Ken Pom projects the Dons to finish with a 16-14 record for the year (9-9 down the stretch), and if the Dons finish with a record like that, I think Walters gets one more year. The amount of talent returning next year is enticing, and it seems that the Dons have found the right mix and identity to find success in the WCC. Defensively, I don’t know if they’ll ever be elite under Walters. But, if they can at least be average, or slightly below, they could be a real dark horse next year, especially if they continue their offensively efficient play in 2015.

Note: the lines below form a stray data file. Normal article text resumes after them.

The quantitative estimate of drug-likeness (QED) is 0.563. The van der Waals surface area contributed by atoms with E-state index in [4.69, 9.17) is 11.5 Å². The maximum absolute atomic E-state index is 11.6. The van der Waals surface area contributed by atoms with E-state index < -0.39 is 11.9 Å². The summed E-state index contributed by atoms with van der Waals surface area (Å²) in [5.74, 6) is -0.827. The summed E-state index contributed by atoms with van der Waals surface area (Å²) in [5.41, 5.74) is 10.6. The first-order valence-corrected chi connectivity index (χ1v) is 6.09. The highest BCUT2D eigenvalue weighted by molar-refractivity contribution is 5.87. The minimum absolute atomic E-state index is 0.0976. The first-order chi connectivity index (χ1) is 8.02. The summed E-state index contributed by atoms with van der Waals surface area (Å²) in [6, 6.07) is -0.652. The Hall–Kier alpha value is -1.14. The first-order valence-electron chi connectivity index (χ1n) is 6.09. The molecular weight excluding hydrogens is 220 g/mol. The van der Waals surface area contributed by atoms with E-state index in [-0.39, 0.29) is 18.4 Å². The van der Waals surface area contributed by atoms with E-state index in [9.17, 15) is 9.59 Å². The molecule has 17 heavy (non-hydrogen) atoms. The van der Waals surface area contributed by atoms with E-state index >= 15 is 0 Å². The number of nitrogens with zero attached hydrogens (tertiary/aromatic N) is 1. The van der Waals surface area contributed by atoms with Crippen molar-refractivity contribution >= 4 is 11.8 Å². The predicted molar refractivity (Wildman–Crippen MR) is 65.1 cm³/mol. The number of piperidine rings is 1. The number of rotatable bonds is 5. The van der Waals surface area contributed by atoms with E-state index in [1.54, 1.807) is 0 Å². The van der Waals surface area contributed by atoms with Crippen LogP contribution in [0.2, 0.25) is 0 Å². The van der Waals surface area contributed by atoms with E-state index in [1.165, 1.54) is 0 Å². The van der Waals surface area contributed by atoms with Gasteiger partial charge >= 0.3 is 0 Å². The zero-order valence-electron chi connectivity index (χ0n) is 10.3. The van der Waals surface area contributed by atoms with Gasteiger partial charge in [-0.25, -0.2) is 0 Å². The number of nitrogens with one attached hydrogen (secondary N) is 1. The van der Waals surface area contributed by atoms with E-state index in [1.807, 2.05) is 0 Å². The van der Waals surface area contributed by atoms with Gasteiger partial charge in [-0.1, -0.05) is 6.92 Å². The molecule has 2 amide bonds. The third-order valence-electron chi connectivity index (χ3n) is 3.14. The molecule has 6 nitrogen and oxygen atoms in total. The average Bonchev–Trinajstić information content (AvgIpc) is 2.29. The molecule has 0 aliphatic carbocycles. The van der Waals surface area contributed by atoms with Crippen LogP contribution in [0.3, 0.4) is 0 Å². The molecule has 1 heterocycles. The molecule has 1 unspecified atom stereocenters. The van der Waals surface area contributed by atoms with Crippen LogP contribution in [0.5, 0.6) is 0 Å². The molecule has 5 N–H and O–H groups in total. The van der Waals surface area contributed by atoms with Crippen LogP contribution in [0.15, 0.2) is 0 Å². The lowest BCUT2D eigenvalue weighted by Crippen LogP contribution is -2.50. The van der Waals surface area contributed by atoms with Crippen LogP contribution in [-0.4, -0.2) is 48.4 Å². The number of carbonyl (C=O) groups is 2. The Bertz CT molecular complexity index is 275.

To be honest, the turnaround is surprising under Walters, and he and his coaching staff have been able to weather through the storm of the Doolin distractions and the lackluster start in non-conference play. Walters at the very least in his tenure has proven to be a solid offensive coach, and his ability to still find success despite the wave of transfers and new players is a good sign of his ability as strategist on the bench. While his recruiting classes haven’t generated big buzz in “recruiting circles” (i.e. Rivals or ESPN), he has found good talents in Tollefsen and Pinkins, who fit his system well and are probably better than their subjective “Recruiting Site” ratings. There still is a long way to go, and there is the possibility that USF will still hit the skids and hit rock bottom. We have seen teams already this year in the WCC (LMU and Pepperdine for example) who looked to be dark horse contenders, only to fall back earth due to flaws that they simply couldn’t overcome over the long course of the WCC season. USF has those flaws just like any other team (mostly defensively), but Walters has them playing a style of ball that maximizes their strengths (crashing the boards, playing a moderate tempo) while limiting their negatives (questionable shooters, sloppy with the ball). Walters has made an adjustment with his squad this year that many coaches this year in the WCC have failed to do consistently through the progression of the WCC campaign. Its signs like that which should bode good things for Walters and his Dons squads, especially if all of his talent does return as expected next year (which unfortunately for him and Dons fans hasn’t been a sure thing, and has been hard to determine if its more of the culture of college basketball or something he’s doing internally in the program; I’m starting to believe it’s more of the former).